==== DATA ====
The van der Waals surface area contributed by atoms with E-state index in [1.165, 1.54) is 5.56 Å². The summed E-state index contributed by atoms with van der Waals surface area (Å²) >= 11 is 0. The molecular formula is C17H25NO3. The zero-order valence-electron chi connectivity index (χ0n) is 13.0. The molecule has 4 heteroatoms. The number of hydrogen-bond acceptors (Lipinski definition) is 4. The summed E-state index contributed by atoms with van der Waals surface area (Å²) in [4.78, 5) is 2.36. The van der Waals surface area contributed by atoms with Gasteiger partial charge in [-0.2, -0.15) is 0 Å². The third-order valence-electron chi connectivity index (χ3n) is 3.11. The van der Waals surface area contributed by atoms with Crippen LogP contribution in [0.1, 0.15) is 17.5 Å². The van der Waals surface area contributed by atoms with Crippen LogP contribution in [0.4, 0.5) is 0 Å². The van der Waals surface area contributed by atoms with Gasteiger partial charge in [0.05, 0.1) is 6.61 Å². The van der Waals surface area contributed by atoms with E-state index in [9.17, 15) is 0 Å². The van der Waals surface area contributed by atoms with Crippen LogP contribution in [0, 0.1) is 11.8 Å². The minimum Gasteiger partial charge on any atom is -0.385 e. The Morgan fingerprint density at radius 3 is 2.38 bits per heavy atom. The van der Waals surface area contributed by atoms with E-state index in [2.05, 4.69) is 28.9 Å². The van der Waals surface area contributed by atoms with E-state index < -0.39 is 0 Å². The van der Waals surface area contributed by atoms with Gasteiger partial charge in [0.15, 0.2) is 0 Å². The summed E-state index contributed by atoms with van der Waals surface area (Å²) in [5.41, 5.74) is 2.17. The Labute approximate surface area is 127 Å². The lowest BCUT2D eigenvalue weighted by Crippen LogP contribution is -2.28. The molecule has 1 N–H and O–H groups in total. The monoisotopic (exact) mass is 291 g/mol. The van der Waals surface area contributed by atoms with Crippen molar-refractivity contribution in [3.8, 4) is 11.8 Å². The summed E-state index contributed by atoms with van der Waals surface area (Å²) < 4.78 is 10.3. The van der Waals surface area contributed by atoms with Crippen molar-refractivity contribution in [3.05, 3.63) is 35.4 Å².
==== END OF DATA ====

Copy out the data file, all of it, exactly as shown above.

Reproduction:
The van der Waals surface area contributed by atoms with E-state index in [1.165, 1.54) is 5.56 Å². The summed E-state index contributed by atoms with van der Waals surface area (Å²) >= 11 is 0. The molecular formula is C17H25NO3. The zero-order valence-electron chi connectivity index (χ0n) is 13.0. The molecule has 4 heteroatoms. The number of hydrogen-bond acceptors (Lipinski definition) is 4. The summed E-state index contributed by atoms with van der Waals surface area (Å²) in [4.78, 5) is 2.36. The van der Waals surface area contributed by atoms with Gasteiger partial charge in [-0.2, -0.15) is 0 Å². The third-order valence-electron chi connectivity index (χ3n) is 3.11. The van der Waals surface area contributed by atoms with Crippen LogP contribution in [0.1, 0.15) is 17.5 Å². The van der Waals surface area contributed by atoms with Crippen LogP contribution in [0.4, 0.5) is 0 Å². The van der Waals surface area contributed by atoms with Gasteiger partial charge in [0.05, 0.1) is 6.61 Å². The van der Waals surface area contributed by atoms with E-state index in [9.17, 15) is 0 Å². The van der Waals surface area contributed by atoms with Crippen LogP contribution in [0, 0.1) is 11.8 Å². The minimum Gasteiger partial charge on any atom is -0.385 e. The Morgan fingerprint density at radius 3 is 2.38 bits per heavy atom. The van der Waals surface area contributed by atoms with E-state index in [2.05, 4.69) is 28.9 Å². The van der Waals surface area contributed by atoms with E-state index < -0.39 is 0 Å². The van der Waals surface area contributed by atoms with Gasteiger partial charge in [0.15, 0.2) is 0 Å². The summed E-state index contributed by atoms with van der Waals surface area (Å²) in [5.41, 5.74) is 2.17. The Labute approximate surface area is 127 Å². The lowest BCUT2D eigenvalue weighted by Crippen LogP contribution is -2.28. The molecule has 1 N–H and O–H groups in total. The monoisotopic (exact) mass is 291 g/mol. The van der Waals surface area contributed by atoms with Crippen molar-refractivity contribution in [3.8, 4) is 11.8 Å². The summed E-state index contributed by atoms with van der Waals surface area (Å²) < 4.78 is 10.3. The van der Waals surface area contributed by atoms with Crippen molar-refractivity contribution in [3.05, 3.63) is 35.4 Å².